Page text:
The Next Thing: Coffee with Frankie Cosmos
In 2013, I took a couple poetry classes at New York University’s Gallatin School of Individualized Study. Three years later, walking from my apartment to a nearby East Village coffee shop, they’re all I can think about.
That’s when I first came into contact with Greta Kline, not as a recording artist, mind you, but as one of 15 fellow students. Though she’s popularly known today by her stage moniker Frankie Cosmos, when I first met Greta she registered as little more than a shy, understandably awkward freshman.
Since then, Greta has been tremendously busy. After first building an impressively prolific catalog of bedroom recordings, the name Frankie Cosmos broke into mainstream indie acclaim in 2014 with her debut album, Zentropy, which esteemed critic Lindsay Zoladz deemed the number one pop album of the year for Vulture. After signing to Bayonet Records in 2015, she immediately released her Fit Me In EP, earning a “Best New Music” badge from Pitchfork and a place on Stereogum’s list of 25 Great EPs from 2015. With the wind at her back Greta began recording her sincere, rewarding and critically acclaimed sophomore effort, Next Thing, released last Friday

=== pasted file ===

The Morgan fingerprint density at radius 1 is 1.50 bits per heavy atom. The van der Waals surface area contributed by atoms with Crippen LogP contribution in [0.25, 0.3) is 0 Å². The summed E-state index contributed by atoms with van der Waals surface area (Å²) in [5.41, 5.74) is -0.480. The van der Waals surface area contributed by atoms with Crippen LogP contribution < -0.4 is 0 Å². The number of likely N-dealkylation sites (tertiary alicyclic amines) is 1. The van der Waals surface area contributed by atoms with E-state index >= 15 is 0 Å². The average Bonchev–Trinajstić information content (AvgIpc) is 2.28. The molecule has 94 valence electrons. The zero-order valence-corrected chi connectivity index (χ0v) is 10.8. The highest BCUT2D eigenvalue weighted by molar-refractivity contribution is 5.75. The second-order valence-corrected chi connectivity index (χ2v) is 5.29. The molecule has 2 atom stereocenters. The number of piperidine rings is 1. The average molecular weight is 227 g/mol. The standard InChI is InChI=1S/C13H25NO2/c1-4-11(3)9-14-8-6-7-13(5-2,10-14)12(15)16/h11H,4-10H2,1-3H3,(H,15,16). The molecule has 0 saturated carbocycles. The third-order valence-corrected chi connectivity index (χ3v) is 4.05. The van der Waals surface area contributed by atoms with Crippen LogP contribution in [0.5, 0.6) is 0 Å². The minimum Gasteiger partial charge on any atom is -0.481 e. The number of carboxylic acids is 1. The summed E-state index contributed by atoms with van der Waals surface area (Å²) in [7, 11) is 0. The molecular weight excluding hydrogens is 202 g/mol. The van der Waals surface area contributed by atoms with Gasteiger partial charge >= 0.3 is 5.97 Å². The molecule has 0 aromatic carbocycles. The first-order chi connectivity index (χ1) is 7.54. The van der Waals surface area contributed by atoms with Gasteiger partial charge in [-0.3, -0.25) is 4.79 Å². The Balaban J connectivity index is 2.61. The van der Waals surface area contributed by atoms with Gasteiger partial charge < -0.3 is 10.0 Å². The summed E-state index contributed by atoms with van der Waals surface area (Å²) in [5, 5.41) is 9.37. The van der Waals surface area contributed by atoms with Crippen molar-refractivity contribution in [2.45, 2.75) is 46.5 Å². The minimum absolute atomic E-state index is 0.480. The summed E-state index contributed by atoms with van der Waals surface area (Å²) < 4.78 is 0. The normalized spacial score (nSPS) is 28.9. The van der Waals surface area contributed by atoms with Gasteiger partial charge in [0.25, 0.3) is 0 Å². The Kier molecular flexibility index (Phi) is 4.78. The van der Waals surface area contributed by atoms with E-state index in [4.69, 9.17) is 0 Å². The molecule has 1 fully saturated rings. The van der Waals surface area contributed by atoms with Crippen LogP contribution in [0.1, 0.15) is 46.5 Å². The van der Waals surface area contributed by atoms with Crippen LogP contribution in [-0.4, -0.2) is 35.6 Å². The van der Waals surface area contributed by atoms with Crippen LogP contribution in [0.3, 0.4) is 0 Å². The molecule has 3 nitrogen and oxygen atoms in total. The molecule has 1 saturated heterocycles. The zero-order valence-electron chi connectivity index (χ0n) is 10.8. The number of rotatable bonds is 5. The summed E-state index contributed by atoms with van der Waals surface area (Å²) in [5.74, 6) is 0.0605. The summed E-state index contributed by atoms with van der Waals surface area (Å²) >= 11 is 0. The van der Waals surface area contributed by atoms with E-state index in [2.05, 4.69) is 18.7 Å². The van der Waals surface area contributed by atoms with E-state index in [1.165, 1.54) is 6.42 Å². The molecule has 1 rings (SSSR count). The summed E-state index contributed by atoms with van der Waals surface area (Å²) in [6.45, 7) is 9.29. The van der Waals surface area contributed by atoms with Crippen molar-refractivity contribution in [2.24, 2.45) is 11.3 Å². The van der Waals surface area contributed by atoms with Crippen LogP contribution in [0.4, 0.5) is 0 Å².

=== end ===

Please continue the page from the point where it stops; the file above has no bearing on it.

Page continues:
The poetry course we shared, consisting primarily of upperclassmen, was made up of a host of disparate personalities not unlike those depicted in John Hughes’ The Breakfast Club. Comprised of greeks, hipsters, scenesters and foreigners, it was the sort of hodgepodge group unlikely to see eye-to-eye on much else than an apparent interest in poetry, and even that seemed a bit of a stretch. But as the weeks went by our mismatched class came to unspokenly agree on but one point: the undeniable cool of Greta Kline. We had collectively fallen in love with that decidedly dorky freshman.
There are a number of ways Greta Kline could have sought to impress us.
She might have led off with the fact that her father, Kevin Kline, won the Academy Award for Best Supporting Actor for his uproarious performance as a delightfully deranged con man in the 1988 caper comedy, A Fish Called Wanda. She could have similarly let on that her mother, actress Phoebe Cates, was a bonafide sex symbol in the ’80s, starring in such films as Gremlins and Fast Times at Ridgemont High, among others.
I recall that on occasion she brought up that her boyfriend was in a band, but not that he was Aaron Maine, frontman of fellow recent breakout (and TIDAL Rising artist) Porches, which despite not being huge at the time, was at least known on the Brooklyn indie circuit. No. Greta was never one to boast. Instead, she won over the class by way of her distinct personality and undeniable craft as a poet. Where most everyone else left traces of trying real hard on the page, yours truly included, Greta’s poetry was skillfully compact, abstract and powerful, and seemingly effortless. Her music works very much in the same way, and lyrics like “your name is a triangle, your heart is a square,” from “Fool,” vividly remind me of her old poems.